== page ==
The objective of live sound engineering is to provide sound reinforcement such that the audience can share the experience of being in the optimum location to hear the speaker, an orchestra or live band.
In a live music setting, the sound will first be converted to an electrical form by the microphone, an instrument pickup or be generated directly such as an electronic keyboard or synthesiser. Other than for a large choir or orchestra where one is only looking to capture "the sound of the room", in a live setting we will have a number of individual microphones or sources, each assigned to an instrument (or possibly shared), but where we really want to isolate that instrument's sound to contribute to an overall mix. There are one or two instruments that will often be heard by every microphone in the room, so we seek to minimise the unwanted pickup both by chosing microphones with pick up patterns that will focus on the sound source we want to hear, through directional pick up patterns, and also by microphone placement - typically "up close and personal" with the instrument we do want to hear. Other techniques may include using acoustic shields to limit the spread of the problem instrument - a screen around the drums, or a shield by the trumpet, for example. Microphone placement for live performance can be a compromise. In a perfect world and in a recording studio setting (where each instrument is recorded separately and alone), the most authentic sound is heard at a distance from the instrument - the sound develops and the acoustics of the space shape it - that is why we can employ different and more sensitive microphones in recording studios. On stage, the size of the microphone can be dictated by the need to place it close to the instrument (for isolation or highlighting the wanted sound) and we want rugged microphones that can survive handling on a live gig.
Whilst modern digital sound mixers pack in a variety of effects and tools, normally we are seeking provide an authentic representation of the original source. But I almost always have to apply some equalisation ajustments (EQ) to reduce or enhance certain frequency ranges of individual input channels (typically one channel is a microphone or individual sound source). An EQ cut may be necessary to aleviate the room's acoustics or to allow space in the mix for another instrument. For example, I may reduce the sound level of a guitar or piano playing the same notes / frequencies as those of of a lead singer, to ensure that the singer can cut through the mix and be heard clearly. It's not a total cut, of course, but just taming the competing sources. The most experienced musicians (keyboard players and guitarists, in particular) will ensure their accompaniment compliments the leading line, rather than conflicting with it, by harmonising and by playing notes well above or below the lead or melody line, but surgery can be needed when working with less experienced groups!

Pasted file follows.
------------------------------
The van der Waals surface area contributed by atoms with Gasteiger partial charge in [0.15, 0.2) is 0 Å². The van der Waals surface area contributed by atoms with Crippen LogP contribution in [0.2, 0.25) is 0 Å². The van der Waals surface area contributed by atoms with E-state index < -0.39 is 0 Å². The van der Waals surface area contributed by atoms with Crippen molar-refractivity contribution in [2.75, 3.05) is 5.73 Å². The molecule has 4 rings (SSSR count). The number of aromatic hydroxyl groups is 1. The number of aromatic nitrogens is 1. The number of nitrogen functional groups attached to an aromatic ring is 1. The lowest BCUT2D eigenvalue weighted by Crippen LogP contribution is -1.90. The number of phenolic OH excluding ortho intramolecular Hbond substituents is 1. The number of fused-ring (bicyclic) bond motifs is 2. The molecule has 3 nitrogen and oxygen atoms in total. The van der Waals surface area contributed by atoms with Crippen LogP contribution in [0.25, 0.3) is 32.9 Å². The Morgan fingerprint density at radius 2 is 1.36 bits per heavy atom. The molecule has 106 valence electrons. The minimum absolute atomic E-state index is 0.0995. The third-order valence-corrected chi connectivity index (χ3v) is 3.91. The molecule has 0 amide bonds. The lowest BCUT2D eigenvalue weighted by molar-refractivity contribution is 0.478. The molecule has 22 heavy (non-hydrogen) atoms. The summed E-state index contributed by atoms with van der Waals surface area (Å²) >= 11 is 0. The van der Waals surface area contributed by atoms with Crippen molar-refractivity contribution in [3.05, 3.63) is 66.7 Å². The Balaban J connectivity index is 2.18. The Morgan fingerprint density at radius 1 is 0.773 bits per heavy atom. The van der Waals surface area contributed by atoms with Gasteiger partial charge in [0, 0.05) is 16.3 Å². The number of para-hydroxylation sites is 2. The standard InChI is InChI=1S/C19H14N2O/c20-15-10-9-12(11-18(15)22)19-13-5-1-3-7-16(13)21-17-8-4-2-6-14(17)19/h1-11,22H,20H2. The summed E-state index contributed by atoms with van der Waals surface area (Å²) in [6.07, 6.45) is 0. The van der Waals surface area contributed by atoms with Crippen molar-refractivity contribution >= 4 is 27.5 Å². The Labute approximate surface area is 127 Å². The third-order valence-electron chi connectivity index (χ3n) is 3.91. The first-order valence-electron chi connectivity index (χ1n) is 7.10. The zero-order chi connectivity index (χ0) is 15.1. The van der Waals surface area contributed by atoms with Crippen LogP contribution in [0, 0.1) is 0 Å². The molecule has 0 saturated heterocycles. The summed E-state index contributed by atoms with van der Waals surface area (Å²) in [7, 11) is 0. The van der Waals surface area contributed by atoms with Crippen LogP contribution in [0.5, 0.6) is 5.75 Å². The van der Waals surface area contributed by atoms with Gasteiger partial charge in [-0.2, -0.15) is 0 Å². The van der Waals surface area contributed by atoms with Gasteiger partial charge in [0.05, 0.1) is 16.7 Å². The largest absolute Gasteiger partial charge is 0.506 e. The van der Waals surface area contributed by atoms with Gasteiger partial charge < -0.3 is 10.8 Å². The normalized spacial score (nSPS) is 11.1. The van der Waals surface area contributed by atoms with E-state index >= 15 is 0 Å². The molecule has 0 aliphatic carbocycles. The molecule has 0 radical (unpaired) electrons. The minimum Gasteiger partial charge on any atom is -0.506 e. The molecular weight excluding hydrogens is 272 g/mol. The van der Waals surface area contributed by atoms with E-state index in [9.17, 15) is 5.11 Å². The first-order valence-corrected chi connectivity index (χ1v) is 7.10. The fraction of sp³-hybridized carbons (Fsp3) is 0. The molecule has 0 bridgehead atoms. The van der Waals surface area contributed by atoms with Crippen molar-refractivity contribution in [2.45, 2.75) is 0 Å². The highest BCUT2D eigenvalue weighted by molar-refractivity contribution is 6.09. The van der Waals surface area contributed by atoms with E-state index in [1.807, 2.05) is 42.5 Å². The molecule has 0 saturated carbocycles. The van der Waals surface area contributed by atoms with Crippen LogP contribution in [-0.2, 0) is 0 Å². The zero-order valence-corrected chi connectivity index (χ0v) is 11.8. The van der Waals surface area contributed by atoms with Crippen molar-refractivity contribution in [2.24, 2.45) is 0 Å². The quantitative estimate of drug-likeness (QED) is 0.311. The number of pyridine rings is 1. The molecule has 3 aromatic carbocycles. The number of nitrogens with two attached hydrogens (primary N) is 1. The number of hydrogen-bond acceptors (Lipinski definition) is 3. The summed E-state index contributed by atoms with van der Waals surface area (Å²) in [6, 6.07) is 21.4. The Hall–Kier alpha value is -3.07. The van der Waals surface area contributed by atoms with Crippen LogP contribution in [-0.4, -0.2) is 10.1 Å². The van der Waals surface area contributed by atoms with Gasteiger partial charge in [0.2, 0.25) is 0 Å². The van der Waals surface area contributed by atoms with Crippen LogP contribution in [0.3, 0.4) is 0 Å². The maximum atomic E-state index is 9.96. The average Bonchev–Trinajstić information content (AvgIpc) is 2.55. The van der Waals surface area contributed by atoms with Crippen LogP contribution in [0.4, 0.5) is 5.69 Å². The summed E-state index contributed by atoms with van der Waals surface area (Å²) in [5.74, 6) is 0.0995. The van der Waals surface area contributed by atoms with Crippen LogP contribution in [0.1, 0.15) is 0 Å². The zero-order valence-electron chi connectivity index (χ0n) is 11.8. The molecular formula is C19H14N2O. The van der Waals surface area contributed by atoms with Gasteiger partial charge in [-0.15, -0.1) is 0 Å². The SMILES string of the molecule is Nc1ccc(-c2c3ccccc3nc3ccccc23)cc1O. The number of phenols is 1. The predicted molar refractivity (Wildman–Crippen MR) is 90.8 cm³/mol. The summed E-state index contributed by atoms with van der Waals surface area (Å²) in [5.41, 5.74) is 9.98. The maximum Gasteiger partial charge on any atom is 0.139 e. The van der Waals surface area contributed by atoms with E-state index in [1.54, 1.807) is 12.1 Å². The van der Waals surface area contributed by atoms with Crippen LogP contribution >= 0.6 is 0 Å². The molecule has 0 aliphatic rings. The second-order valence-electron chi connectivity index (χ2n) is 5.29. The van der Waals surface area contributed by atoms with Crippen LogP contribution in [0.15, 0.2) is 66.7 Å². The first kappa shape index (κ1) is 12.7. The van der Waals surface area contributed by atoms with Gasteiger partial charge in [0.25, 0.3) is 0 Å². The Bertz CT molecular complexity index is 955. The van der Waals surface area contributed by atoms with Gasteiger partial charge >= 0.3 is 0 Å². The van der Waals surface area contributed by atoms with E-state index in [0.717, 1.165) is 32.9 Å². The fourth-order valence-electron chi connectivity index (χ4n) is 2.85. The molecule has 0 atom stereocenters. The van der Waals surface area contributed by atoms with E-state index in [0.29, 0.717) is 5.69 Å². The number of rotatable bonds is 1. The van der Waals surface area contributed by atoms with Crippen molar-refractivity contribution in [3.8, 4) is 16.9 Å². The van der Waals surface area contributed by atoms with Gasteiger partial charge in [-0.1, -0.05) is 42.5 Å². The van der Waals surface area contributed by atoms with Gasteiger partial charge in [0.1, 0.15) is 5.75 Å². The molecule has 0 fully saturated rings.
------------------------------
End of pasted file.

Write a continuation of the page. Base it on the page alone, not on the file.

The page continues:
Another feature of most mixers is a set of auxilliary (Aux) outputs. These allow you to route a copy of the input channel to a separate mix. These Aux outputs are commonly used to provide monitoring to the band members to help them perform, by feeding just the instruments they need to hear into a louspeaker or earphones for their own use. In this setting, the lead singer is likely to want a different mix from, say, the guitarist or drummer - the singer will need a lot of their voice plus, say, the keyboard and the main rhythm instrument, whereas the guitarist will want to hear more of their own instrument - a different mix. Monitor mixes are generally base of "Pre-Fade" Aux settings. That is to say, the amount of each instrument in the Aux channel mix is independent of the setting of the channel fader used to mix the main (front of house) mix. Why? This means what they have in their monitors will not change as you change the mix balance, for the audience, throughout the show.